A lot can happen in 24 hours.
I called the next-door neighbour, Julie. She has four kids and works for the newspaper. She was at the end of her rope caring for them, so I made sure my family was as comfortable as I could make them and went next door with some of my electrolyte solution. She was upstairs with her husband.
It didn’t take long for me to figure out that he was dead – probably within the last five or ten minutes. July didn’t seem to be acknowledging it. I got her to go downstairs and I saw to the kids for a few minutes. I couldn’t deal with forcing her to see it. I suppose I’ll have to learn to do that at some point, but today I couldn’t.
Anyhow, the reporter came by. He’d heard people were gathering at the community centre as a makeshift hospital, and he’d come to drive Julie and her family over there. He did that and came back to tell me what was up. I borrowed Julie’s van and took my family over there, too. The librarian, Ms. Schiller, is the main organizational force there. The woman is insanely organized. She’s got me working triage, mostly, and sent the reporter off to do a mini-version of the paper and let people know they can come to the community centre.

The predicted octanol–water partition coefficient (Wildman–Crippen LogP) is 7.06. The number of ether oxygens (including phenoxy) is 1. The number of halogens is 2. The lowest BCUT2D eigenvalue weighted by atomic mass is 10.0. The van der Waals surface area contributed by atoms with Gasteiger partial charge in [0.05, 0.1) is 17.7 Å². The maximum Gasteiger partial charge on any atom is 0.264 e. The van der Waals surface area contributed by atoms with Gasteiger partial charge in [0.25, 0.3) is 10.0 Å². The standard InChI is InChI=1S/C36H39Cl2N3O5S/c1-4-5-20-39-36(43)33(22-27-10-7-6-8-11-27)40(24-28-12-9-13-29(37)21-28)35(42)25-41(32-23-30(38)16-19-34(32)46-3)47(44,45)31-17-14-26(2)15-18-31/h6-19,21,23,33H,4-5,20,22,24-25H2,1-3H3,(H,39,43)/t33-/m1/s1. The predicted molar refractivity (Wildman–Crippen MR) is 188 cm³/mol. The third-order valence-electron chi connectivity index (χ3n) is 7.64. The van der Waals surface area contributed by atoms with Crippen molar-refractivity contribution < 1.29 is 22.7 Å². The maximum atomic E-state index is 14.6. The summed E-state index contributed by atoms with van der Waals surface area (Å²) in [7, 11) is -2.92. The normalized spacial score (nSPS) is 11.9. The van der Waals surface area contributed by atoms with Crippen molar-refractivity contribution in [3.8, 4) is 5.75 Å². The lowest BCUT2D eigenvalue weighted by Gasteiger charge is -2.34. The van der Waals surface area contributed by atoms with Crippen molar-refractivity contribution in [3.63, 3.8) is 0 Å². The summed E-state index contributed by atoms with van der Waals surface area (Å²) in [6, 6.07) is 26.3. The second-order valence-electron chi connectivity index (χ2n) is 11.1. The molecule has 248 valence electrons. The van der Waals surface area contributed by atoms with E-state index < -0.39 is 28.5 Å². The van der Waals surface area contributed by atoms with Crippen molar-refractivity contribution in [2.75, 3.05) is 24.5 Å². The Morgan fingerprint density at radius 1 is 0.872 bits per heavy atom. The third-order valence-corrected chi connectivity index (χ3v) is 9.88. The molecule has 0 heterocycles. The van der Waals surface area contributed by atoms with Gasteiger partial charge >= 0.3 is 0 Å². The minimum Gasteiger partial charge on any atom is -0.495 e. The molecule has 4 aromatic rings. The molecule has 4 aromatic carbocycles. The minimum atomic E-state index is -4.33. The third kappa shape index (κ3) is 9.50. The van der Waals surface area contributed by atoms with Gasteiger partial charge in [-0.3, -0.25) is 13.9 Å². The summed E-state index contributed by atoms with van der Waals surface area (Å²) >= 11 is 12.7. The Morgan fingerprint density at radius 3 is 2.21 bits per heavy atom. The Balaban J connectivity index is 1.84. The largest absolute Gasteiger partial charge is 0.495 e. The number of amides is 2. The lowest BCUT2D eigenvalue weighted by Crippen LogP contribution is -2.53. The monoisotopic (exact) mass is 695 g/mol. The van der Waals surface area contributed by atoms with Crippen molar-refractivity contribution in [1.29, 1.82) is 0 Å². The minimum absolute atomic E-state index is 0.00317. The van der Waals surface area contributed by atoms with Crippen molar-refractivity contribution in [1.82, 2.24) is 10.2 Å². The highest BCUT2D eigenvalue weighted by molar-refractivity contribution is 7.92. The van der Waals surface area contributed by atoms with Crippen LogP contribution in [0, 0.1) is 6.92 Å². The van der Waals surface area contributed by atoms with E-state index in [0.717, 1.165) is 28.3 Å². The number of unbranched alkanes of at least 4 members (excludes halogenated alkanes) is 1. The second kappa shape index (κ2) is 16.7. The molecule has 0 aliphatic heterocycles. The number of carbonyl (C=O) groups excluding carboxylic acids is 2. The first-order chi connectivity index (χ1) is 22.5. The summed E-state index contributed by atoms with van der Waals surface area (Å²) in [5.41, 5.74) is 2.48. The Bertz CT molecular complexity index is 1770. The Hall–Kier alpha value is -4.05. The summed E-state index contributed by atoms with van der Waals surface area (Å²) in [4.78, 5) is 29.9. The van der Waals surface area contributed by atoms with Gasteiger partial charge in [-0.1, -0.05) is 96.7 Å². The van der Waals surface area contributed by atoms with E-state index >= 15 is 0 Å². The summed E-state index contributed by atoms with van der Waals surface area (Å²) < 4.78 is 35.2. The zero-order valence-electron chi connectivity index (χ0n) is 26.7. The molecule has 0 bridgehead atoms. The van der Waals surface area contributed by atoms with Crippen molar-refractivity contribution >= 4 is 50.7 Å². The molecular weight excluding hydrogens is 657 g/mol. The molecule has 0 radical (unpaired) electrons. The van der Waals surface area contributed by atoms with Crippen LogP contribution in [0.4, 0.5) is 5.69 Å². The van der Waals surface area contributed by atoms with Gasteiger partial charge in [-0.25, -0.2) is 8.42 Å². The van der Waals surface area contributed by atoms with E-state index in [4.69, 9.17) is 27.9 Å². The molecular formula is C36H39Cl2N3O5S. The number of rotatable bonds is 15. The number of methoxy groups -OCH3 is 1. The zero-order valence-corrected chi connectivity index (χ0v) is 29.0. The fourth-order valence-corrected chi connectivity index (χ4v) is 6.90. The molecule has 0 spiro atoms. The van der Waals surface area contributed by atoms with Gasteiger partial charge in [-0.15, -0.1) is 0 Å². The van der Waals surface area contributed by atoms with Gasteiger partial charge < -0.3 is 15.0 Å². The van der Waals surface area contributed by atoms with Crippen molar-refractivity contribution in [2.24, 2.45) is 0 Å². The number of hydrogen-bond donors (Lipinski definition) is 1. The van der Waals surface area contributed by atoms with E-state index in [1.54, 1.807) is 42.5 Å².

It seems not quite everyone is sick. It runs to about three out of four people getting sick, which is about four times the infection ratio of the 1919 Spanish flu. The people dying are dying mostly because there’s no one around to make sure they get electrolytes. Katarina was put on an IV as soon as she got here, because I hadn’t been able to keep enough fluids in here. They’re only starting IVs in the most desperate of cases – they’re starting to run out. But she looks better even just a few hours later, and she’s going to get better care here.
I’m glad Ms. Schiller sent that reporter to work out in the town. He was getting on my nerves. The curse of being short. I made sure he was there when I mentioned to Ms. Schiller that I had a degree in biology and was heading to medical school in the fall.
I have to go. I’m stealing time from sleep to write, and I’m only guaranteed six hours before I’ll be back on duty. It’ll be the most sleep I’ve had in days, but still not enough.